I have only recently become aware of former Seventh-day Adventist pastor, Ryan Bell’s “experiment” of living 2014 as an atheist. He blogged about this at Year Without God. And at the end of the year he found he no longer believed in God. Here’s how it started:
For the next 12 months, Bell says he will live as if there is no God.
He will not pray, go to church, read the Bible for inspiration, trust in divine providence or hope in things unseen. He’s taking the opposite of a leap of faith: a free fall into the depths of religious doubt.
As I’ve indicated, I have not followed the blog, and I am not critiquing what he did, nor defensive in the light of his conclusion.
But one particular comment of his struck me:
I think the best way I can explain the conclusion I’ve come to — and conclusion is too strong a word for the provisional place I now stand and work from — is that the intellectual and emotional energy it takes to figure out how God fits into everything is far greater than dealing with reality as it presents itself to us.
I just wonder if that is correct.
I wonder if, to consider a parallel example, it takes “far greater intellectual and emotional energy” to “figure out” that in and through the actions of six-foot columns of pink protoplasm that we regularly encounter, we are actually engaging with other persons like ourselves – rather than just bumping into the columns, ” dealing with reality as it presents itself to us”?
I wonder if, as another example, it takes “far greater intellectual and emotional energy” to “figure out” the meaning encoded in my opening line, “I have only recently become aware…” than “dealing with reality” of this being merely a random collection of scribbles (or electrons, or photons): “I H A V E O N L Y R E C E N T L Y…”?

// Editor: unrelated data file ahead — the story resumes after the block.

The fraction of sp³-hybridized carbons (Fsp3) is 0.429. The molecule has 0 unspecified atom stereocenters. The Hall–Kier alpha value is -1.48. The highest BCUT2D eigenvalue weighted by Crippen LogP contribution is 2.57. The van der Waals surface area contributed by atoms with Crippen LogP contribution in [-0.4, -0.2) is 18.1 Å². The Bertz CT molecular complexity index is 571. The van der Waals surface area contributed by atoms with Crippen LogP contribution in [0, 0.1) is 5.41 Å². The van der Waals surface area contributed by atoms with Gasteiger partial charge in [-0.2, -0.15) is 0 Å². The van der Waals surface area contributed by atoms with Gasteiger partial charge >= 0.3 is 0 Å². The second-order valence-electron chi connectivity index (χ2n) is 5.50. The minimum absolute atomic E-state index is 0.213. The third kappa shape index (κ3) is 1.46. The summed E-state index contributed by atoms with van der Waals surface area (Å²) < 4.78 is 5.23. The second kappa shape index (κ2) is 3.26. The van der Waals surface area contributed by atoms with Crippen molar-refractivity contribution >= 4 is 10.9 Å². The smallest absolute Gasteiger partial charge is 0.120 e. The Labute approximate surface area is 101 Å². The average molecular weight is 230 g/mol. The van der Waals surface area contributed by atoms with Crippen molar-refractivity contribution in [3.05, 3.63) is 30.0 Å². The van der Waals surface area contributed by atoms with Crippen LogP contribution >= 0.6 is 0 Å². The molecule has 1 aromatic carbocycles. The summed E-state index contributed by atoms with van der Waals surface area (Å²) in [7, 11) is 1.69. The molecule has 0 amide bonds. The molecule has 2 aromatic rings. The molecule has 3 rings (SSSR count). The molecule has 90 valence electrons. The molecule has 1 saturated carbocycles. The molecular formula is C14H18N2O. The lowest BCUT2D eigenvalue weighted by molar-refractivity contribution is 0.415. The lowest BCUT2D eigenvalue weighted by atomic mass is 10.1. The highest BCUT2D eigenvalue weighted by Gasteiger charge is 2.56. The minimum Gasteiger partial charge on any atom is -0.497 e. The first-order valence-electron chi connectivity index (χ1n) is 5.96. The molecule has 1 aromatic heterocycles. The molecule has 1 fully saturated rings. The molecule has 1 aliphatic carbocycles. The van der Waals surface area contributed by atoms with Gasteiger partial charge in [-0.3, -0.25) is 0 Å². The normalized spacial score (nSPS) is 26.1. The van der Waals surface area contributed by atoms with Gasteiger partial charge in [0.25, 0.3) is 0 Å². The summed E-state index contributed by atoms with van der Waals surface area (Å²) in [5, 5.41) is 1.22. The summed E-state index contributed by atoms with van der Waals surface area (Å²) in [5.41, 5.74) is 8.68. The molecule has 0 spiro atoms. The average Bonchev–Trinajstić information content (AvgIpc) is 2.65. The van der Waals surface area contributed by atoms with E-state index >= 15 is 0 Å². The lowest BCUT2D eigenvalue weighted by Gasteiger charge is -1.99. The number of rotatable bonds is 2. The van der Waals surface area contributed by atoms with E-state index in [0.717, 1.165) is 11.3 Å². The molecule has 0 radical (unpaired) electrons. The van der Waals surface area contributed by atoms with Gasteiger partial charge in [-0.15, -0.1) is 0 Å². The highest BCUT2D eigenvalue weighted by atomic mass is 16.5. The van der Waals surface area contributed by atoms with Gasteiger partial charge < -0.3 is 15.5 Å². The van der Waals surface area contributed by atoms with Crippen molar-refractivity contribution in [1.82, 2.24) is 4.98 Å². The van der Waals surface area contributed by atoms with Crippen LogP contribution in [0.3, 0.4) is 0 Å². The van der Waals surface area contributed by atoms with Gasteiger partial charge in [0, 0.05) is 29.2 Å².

It seems to me that we humans are meaning-seeking, and meaning-creating beings. We teach people the meaning of the letters I H A V… We teach people language, speaking, reading… Yes, someone raised in one language struggles with the letters and grammar of another language. I struggle with Japanese. Sure, there is “intellectual and emotional energy” to learning language, and learning to interpret.
Similarly, sure there is “intellectual and emotional energy” to learning to interpret the language of Reality, but to abandon that effort and “deal with reality as it presents itself to us” in uninterpreted bits and bytes seems to me to be abandoning being a meaning-seeking, and meaning-creating being.
I will be blogging soon about a conversation between two atheists, Richard Dawkins and Oksana Boyko, but in the present context I just want to quote Oksana Boyko who, as a professed atheist, makes the very opposite point to Ryan Bell:
Now, I’m speaking here from perhaps my personal experience, but I found that to be an atheist, you have to invest a lot of time and effort into it, you have to do a lot of reading, you have to do a lot of thinking. And I think, for a lot of people around the world, that’s a pure luxury. I mean, they cannot afford an intellectual lifestyle. They perhaps work several jobs, or again, live in war zones, when they would love to wonder about stars, but it’s simply not part of their life. I wonder if the case could be made that atheism, at the end of the day, is a mark of social and intellectual distinction or status? That this is something that a lot of people around the world, stricken by poverty or stricken by war, simply cannot afford?
So, what do you think?
- By Reason Alone
- Shhh! Don’t Spoil It For Atheists – Santa Isn’t Real!
- Saint Joseph